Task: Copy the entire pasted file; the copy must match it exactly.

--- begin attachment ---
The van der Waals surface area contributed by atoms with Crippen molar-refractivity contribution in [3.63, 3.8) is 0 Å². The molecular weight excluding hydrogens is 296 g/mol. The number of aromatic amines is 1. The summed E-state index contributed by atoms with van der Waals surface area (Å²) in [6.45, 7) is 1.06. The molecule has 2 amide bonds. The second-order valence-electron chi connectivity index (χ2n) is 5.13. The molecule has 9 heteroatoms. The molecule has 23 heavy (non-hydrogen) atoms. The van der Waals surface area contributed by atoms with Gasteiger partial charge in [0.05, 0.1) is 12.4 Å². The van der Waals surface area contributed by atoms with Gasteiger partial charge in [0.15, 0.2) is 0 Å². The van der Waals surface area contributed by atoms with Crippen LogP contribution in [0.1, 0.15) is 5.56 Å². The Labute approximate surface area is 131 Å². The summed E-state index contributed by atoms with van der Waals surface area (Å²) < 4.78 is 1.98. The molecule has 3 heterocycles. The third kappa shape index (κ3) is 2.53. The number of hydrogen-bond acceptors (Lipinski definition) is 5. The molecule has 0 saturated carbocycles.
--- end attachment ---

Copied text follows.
The van der Waals surface area contributed by atoms with Crippen molar-refractivity contribution in [3.63, 3.8) is 0 Å². The molecular weight excluding hydrogens is 296 g/mol. The number of aromatic amines is 1. The summed E-state index contributed by atoms with van der Waals surface area (Å²) in [6.45, 7) is 1.06. The molecule has 2 amide bonds. The second-order valence-electron chi connectivity index (χ2n) is 5.13. The molecule has 9 heteroatoms. The molecule has 23 heavy (non-hydrogen) atoms. The van der Waals surface area contributed by atoms with Gasteiger partial charge in [0.05, 0.1) is 12.4 Å². The van der Waals surface area contributed by atoms with Gasteiger partial charge in [0.15, 0.2) is 0 Å². The van der Waals surface area contributed by atoms with Crippen LogP contribution in [0.1, 0.15) is 5.56 Å². The Labute approximate surface area is 131 Å². The summed E-state index contributed by atoms with van der Waals surface area (Å²) < 4.78 is 1.98. The molecule has 3 heterocycles. The third kappa shape index (κ3) is 2.53. The number of hydrogen-bond acceptors (Lipinski definition) is 5. The molecule has 0 saturated carbocycles.